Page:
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State departments urge Senate to restore vacant positions

By Anita Hofschneider

Associated Press

LAST UPDATED: 03:26 p.m. HST, Mar 19, 2013

Heads of Hawaii state departments are urging lawmakers to reverse the state House’s decision to cut more than 900 vacant positions from department budgets.

The Senate Ways and Means Committee is meeting today to hear testimony about the House’s $23.25 billion biennial budget draft, which falls about $590 million short of Gov. Neil Abercrombie’s request. 

The House proposal adds funding for various positions and programs at state departments but removes funding for hundreds of positions that have been vacant for two years or more. 

Lawmakers are facing backlash from state department heads who say the cuts are indiscriminate and harmful.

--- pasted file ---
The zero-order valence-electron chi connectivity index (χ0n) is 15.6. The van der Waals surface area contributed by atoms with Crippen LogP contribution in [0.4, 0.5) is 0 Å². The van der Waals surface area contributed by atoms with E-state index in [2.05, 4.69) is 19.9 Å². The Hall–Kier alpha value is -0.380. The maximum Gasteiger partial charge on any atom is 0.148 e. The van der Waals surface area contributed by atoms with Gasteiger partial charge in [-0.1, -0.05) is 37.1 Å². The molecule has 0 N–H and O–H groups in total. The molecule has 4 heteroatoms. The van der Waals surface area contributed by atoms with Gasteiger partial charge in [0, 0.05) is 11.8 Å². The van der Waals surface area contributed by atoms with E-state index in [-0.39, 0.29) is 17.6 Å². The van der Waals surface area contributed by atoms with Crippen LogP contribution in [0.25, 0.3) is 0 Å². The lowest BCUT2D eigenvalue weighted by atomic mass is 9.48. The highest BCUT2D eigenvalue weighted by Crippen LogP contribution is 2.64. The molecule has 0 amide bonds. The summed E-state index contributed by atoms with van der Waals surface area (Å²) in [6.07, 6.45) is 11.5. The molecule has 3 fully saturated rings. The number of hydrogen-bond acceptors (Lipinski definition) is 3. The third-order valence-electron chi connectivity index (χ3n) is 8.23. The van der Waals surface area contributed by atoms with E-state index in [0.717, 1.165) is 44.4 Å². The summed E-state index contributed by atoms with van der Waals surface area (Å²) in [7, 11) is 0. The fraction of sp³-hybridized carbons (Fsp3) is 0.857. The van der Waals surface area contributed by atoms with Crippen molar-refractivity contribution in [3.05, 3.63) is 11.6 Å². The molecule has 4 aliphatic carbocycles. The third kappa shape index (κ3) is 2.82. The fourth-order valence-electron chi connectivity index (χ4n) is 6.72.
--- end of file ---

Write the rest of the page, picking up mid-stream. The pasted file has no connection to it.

“You are always going to see a certain percentage of vacancies in each department,” Barbara Krieg, director of Department of Human Resources Development, told senators on Tuesday. “Simply looking at an across-the-board date or percentage doesn’t take into account the needs from every department.”

The departments of natural resources, public safety, human resources and health each stand to lose funding for more than 100 positions. The exact amount of the potential funding loss was not yet available.

House Finance Committee Chairwoman Sylvia Luke has said the committee chose to remove funding for vacancies to increase fiscal transparency because departments have been using the money for purposes such as vacation buyouts.

But Krieg argues that the length of time that a position is empty isn’t a reflection of how important it is.  She says many employees take over the responsibilities of vacant positions which may provide critical services.

Several department heads told senators that some positions that were removed are in the process of being filled or have already been filled by temporary employees.